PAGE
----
For nearly a quarter century, the North Central Business Loan Fund played a small but critical role in helping entrepreneurs who couldn't qualify for traditional bank loans get their operations started.
Last August, the small $2.5 million fund that has served entrepreneurs in Chelan, Douglas and Okanogan counties, was acquired by the significantly better funded Craft3, a nonprofit that operates in Washington and Oregon.
This is great news for our region, because with more resources and as part of a bigger network, Craft3 will be able to make a more significant impact in our region.
I sat down recently with Carl Seip, the vice president for communications and external affairs and Maggie Reilly, a business lender, to learn more about the organization and the direction.
Rich Watson, the Chelan-based former commercial banker and Peace Corps volunteer who oversaw the Business Loan Fund, was there to provide context.
Watson is enthusiastic about the ability of Craft3 to use its resources to make loans that will strengthen community resilience in our region. One of the things Craft3 brings to the table is the ability to knit together resources from commercial banks, government, nonprofits and other sources in creative ways to help businesses get started or expand.
Craft3 generally makes loans for up to $3 million, but can stretch that limit even higher, far more than the NCW Business Loan Fund was able to handle.
Seip and Reilly said they are in the process of learning about the needs of the region so that they can target funds where they will make the greatest impact. The lack of affordable housing is an issue that has piqued their interest. Of course, that's an issue all over the Northwest rather than just North Central Washington. They are interested in learning if there is a role for Craft3 in dealing with that issue.
Here's an example of the kind of creativity Craft3 can bring to a project. A group of nonprofits got together and wanted to buy a notorious piece of property called the Sugar Shack in Portland that had been home to a number of, shall we say, adult entertainment businesses.
With the financial help of Craft3, the nonprofits are in the process of turning what was a public blight into a center with vital community services, such as a center for affordable housing, a child care center for low-income residents, some office space for incubating small business and the like. It was not a project that commercial banks with their loan underwriting rules would be likely to support.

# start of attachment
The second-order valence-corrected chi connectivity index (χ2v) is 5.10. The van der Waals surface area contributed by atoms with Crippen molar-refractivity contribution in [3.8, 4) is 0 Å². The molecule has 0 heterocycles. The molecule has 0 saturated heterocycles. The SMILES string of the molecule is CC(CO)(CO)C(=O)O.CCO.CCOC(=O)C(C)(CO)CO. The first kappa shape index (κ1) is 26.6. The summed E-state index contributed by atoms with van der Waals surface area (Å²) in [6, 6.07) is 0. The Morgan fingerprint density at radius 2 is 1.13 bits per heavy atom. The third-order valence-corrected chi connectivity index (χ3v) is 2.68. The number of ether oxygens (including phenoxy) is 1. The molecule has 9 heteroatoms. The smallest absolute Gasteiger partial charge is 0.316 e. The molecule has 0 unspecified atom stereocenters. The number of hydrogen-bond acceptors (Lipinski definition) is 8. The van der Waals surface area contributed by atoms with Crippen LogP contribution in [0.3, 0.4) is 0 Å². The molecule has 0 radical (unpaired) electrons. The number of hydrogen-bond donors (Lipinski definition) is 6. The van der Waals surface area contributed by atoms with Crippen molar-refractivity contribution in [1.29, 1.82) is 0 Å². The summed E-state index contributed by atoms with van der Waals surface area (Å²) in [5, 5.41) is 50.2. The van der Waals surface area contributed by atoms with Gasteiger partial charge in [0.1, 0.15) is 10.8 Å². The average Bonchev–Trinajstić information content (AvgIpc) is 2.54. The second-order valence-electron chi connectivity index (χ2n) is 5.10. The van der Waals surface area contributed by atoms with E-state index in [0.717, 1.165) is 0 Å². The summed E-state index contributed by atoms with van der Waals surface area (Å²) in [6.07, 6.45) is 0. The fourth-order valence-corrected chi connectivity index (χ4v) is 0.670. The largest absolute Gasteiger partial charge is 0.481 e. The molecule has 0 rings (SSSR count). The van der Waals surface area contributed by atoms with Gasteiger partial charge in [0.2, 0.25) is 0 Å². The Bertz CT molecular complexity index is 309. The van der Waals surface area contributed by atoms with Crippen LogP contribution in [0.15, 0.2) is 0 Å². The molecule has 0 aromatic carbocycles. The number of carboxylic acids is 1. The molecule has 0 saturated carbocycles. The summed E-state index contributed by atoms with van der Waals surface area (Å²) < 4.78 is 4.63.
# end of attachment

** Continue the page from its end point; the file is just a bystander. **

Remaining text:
The beauty of Craft3 and other nonprofit financial organizations is that they can look at the context of a project and see the community value. Banks typically are focused almost exclusively on the numbers.
Seip, a Seattle-area native, said Craft3 started in the mid 1990s on the Washington coast in the midst of the timber wars, when the operating theory was that you could choose a strong economy or a strong environment. That, he said, is a false choice.
What I like about the work that the NCW Business Loan Fund has done and that Craft3 is furthering is that these organizations are providing the financial lubrication that can help people with great ideas but limited means to become successful.
These organizations are, at the end of the day, all about building a sense of hope and confidence in the future.
When Craft3's work is done with a client, they hopefully graduate to using commercial banks as lenders after having established a track record.
Seip and Reilly are listening and connecting with people in North Central Washington to find strategic opportunities to build community resilience. That's the right approach.
I'm anxious to see Craft3 make a difference in our region.
Rufus Woods can be reached at firstname.lastname@example.org, or 509-665-1162.